Having finished evaluating the goalies and defenseman, Blue Line Station’s extended coverage of player reviews moves on to forwards. Today’s topic of discussion: the “enigmatic” Erik Christensen.
After being plucked off waivers from the Anaheim Ducks midway through the 2009-2010 season, Erik Christensen has had an interesting go of it with the Rangers. He was partly responsible for clicking immediately with Marian Gaborik that season, giving the Rangers a formidable tandem. However, Christensen couldn’t maintain any form of consistency: it’s been his M.O. his entire NHL career. Despite that, the Rangers were comfortable signing Christensen to a new, 2-year deal on July 1st. Coming into this season, more of the same chemistry between “Crusher” and Gabby was expected. What the Rangers got instead was more of the same inconsistency with added frustration, injuries, and a reasonable doubt as to Christensen’s future with the Rangers.
Let’s take a closer look at the tumultuous 2010-2011 campaign of Erik Christensen:
What We Expected
For Erik Christensen to fully embrace the second chance the Rangers had given him and to build upon the chemistry he developed with Gaborik last season. In his 5 seasons prior to this one, Christensen has played with the Anaheim Ducks, the
Manitoba Moose/Winnipeg Jets
Atlanta Thrashers, and the Pittsburgh Penguins. The reason being is despite the all-world offensive talent Christensen possesses, his consistency, work ethic, and team spirit were all called in to question at various points with other clubs. However, the Rangers, needing more top-line offensive talent, took a flyer on Christensen with hopes he’d establish himself on Broadway, knowing his chances to keep playing in the NHL may soon come to an end.
In 49 games with New York last season, Christensen put up 26 points (8g, 18a). Reasonably, getting between 30-40 points from him this season at minimum wasn’t out of the realm of possibilities. Even though it was a small sample size, Christensen did show an ability to put up points and be an offensive factor for the Rangers. Plus, he boasts some impressive shootout numbers and couple that with the fact the Rangers need to scratch & claw their way to victory most nights meant Christensen should be contributing factor to success.
How He Did
To put it nicely: not good enough. Christensen fell way short of what he should have been able to accomplish in his second season with the Rangers. In 63 games played, “Crusher” amassed a meager 27 points (11g, 16a). More troubling was the inability to rekindle his chemistry with Marian Gaborik, who had his own nightmare season. To top it of, he missed 16 games in the middle of the season with a knee injury, further disrupting his mediocre season. As the season wore on, Christensen fell more and more out of favor with coach Tortorella, only getting on average 8:31 of ice-time by April.
The only thing Christensen seemed to be good at this season, other than pulling disappearing acts on the ice routinely, was the shootout. This is the only area where Christensen earned his salary, scoring 5 shootout goals out of a possible 8 attempts.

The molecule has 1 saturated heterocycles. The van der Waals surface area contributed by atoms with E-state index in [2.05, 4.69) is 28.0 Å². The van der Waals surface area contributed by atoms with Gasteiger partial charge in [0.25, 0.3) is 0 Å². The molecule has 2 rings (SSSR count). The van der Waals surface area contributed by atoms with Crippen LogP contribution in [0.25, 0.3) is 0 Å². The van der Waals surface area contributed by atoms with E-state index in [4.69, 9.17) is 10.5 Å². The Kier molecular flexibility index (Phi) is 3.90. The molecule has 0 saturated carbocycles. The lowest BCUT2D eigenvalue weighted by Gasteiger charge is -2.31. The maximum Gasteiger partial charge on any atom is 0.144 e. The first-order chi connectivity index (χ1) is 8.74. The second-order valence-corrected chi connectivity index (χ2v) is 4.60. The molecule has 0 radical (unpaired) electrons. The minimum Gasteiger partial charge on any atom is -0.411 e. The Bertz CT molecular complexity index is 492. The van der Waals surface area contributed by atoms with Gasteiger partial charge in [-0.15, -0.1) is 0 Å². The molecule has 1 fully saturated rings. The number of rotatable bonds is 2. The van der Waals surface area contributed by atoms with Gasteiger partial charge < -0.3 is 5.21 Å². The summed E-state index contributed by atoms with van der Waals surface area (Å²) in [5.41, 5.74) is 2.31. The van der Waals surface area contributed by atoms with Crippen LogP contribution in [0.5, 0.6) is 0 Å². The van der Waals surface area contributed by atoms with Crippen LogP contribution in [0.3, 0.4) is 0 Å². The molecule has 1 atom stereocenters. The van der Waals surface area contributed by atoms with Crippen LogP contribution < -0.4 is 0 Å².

In the 5 game playoff series against the Washington Capitals, Christensen scored 1 power play goal from an impossible angle in Game 3 and otherwise was invisible for the entirety of the playoffs.
Final Grade: D
The only reason Christensen doesn’t get an F in my grading is for the success he had in the shootouts. Otherwise, it was a terrible year for Erik Christensen. The nightly effort required by John Tortorella’s players was absent from Christensen most games, which explained his decreased minutes as the season wore on. The knee injury may have played a part in him not being able to establish any offensive timing, but Christensen wasn’t exactly lighting it up before he got hurt.
His coaches & teammates may not have universally liked him after claiming Sean Avery sucker-punched Oilers D Ladislav Smid after their altercation on Nov. 14th in an 8-2 win over Edmonton. Here’s the quote Christensen gave Edmonton TV after the game:
“It looked to me like he suckered him; I’m not going to deny it,” Christensen then told The Post. “I mean, everyone could see.”
To call out your teammates to the media is a cardinal sin in sports. Those matters are meant to be kept internally and offer a glimpse in to part of Christensen’s problem sticking with one team. Torts claimed the matter was “dealt with by the players” afterwards but who knows if the damage was done from that point on.
Despite still being under contract for next season, there is a realistic chance Erik Christensen isn’t on the Rangers next season. His lackluster year has given the Rangers organization enough doubt as to whether he can succeed here in New York going forward. Simply put, his mindset and overall game are not a perfect fit in John Tortorella’s system and with prospects on the horizon, the Rangers have to decide if Christensen plays here next season.
His cap-hit of 925k is reasonable to another team that might need scoring help. We’ve seen Glen Sather pull a rabbit out of a hat with trades before, so it’s not impossible to think he couldn’t peddle Christensen to another team for a late-round pick or mid-level prospect.